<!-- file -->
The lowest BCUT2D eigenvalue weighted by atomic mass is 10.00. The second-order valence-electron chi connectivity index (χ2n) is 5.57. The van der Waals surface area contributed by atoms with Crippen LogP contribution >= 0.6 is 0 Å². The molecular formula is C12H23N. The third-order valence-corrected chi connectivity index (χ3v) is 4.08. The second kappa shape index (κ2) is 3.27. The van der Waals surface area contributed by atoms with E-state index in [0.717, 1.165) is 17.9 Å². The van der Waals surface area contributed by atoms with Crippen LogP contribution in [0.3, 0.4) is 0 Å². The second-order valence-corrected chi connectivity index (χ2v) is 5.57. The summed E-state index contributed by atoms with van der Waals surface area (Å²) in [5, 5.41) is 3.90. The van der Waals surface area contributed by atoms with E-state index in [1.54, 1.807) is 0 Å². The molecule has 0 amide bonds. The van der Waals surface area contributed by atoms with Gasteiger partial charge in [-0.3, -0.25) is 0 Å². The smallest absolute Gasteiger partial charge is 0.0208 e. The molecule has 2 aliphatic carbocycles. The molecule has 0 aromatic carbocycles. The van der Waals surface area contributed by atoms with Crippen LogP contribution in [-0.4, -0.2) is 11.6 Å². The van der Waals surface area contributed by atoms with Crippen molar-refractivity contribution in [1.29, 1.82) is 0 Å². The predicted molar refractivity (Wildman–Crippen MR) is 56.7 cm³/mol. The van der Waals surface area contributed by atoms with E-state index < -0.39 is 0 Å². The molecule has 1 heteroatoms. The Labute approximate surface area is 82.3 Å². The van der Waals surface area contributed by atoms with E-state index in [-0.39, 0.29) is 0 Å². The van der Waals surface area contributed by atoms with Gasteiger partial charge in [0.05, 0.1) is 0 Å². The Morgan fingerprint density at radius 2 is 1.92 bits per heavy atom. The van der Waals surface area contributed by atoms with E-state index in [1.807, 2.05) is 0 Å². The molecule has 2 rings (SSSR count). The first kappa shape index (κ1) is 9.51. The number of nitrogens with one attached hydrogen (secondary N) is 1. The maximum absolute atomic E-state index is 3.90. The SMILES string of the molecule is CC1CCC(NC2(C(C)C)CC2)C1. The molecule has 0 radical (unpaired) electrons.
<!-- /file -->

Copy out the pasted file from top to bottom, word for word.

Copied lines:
The lowest BCUT2D eigenvalue weighted by atomic mass is 10.00. The second-order valence-electron chi connectivity index (χ2n) is 5.57. The van der Waals surface area contributed by atoms with Crippen LogP contribution >= 0.6 is 0 Å². The molecular formula is C12H23N. The third-order valence-corrected chi connectivity index (χ3v) is 4.08. The second kappa shape index (κ2) is 3.27. The van der Waals surface area contributed by atoms with E-state index in [0.717, 1.165) is 17.9 Å². The van der Waals surface area contributed by atoms with Crippen LogP contribution in [0.3, 0.4) is 0 Å². The second-order valence-corrected chi connectivity index (χ2v) is 5.57. The summed E-state index contributed by atoms with van der Waals surface area (Å²) in [5, 5.41) is 3.90. The van der Waals surface area contributed by atoms with E-state index in [1.54, 1.807) is 0 Å². The molecule has 0 amide bonds. The van der Waals surface area contributed by atoms with Gasteiger partial charge in [-0.3, -0.25) is 0 Å². The smallest absolute Gasteiger partial charge is 0.0208 e. The molecule has 2 aliphatic carbocycles. The molecule has 0 aromatic carbocycles. The van der Waals surface area contributed by atoms with Crippen LogP contribution in [-0.4, -0.2) is 11.6 Å². The van der Waals surface area contributed by atoms with Crippen molar-refractivity contribution in [1.29, 1.82) is 0 Å². The predicted molar refractivity (Wildman–Crippen MR) is 56.7 cm³/mol. The van der Waals surface area contributed by atoms with E-state index < -0.39 is 0 Å². The molecule has 1 heteroatoms. The Labute approximate surface area is 82.3 Å². The van der Waals surface area contributed by atoms with E-state index in [-0.39, 0.29) is 0 Å². The van der Waals surface area contributed by atoms with Gasteiger partial charge in [0.05, 0.1) is 0 Å². The Morgan fingerprint density at radius 2 is 1.92 bits per heavy atom. The van der Waals surface area contributed by atoms with E-state index in [1.807, 2.05) is 0 Å². The molecule has 2 rings (SSSR count). The first kappa shape index (κ1) is 9.51. The number of nitrogens with one attached hydrogen (secondary N) is 1. The maximum absolute atomic E-state index is 3.90. The SMILES string of the molecule is CC1CCC(NC2(C(C)C)CC2)C1. The molecule has 0 radical (unpaired) electrons.